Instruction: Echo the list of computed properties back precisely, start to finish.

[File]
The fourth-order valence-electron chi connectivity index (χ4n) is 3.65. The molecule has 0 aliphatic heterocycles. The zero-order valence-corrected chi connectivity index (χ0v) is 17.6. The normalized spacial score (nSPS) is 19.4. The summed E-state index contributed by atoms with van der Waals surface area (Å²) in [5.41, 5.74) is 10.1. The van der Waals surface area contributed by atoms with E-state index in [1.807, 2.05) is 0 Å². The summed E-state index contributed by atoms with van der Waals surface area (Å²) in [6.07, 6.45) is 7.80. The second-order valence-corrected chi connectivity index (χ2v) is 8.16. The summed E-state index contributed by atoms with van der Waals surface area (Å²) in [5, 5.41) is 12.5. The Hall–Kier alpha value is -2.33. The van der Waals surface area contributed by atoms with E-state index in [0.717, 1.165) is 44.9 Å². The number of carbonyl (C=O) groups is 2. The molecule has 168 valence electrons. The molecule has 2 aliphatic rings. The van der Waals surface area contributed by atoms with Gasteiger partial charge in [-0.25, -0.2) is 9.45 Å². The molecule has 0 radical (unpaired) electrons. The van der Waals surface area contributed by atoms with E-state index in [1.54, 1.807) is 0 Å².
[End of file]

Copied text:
The fourth-order valence-electron chi connectivity index (χ4n) is 3.65. The molecule has 0 aliphatic heterocycles. The zero-order valence-corrected chi connectivity index (χ0v) is 17.6. The normalized spacial score (nSPS) is 19.4. The summed E-state index contributed by atoms with van der Waals surface area (Å²) in [5.41, 5.74) is 10.1. The van der Waals surface area contributed by atoms with E-state index in [1.807, 2.05) is 0 Å². The summed E-state index contributed by atoms with van der Waals surface area (Å²) in [6.07, 6.45) is 7.80. The second-order valence-corrected chi connectivity index (χ2v) is 8.16. The summed E-state index contributed by atoms with van der Waals surface area (Å²) in [5, 5.41) is 12.5. The Hall–Kier alpha value is -2.33. The van der Waals surface area contributed by atoms with E-state index in [0.717, 1.165) is 44.9 Å². The number of carbonyl (C=O) groups is 2. The molecule has 168 valence electrons. The molecule has 2 aliphatic rings. The van der Waals surface area contributed by atoms with Gasteiger partial charge in [-0.25, -0.2) is 9.45 Å². The molecule has 0 radical (unpaired) electrons. The van der Waals surface area contributed by atoms with E-state index in [1.54, 1.807) is 0 Å².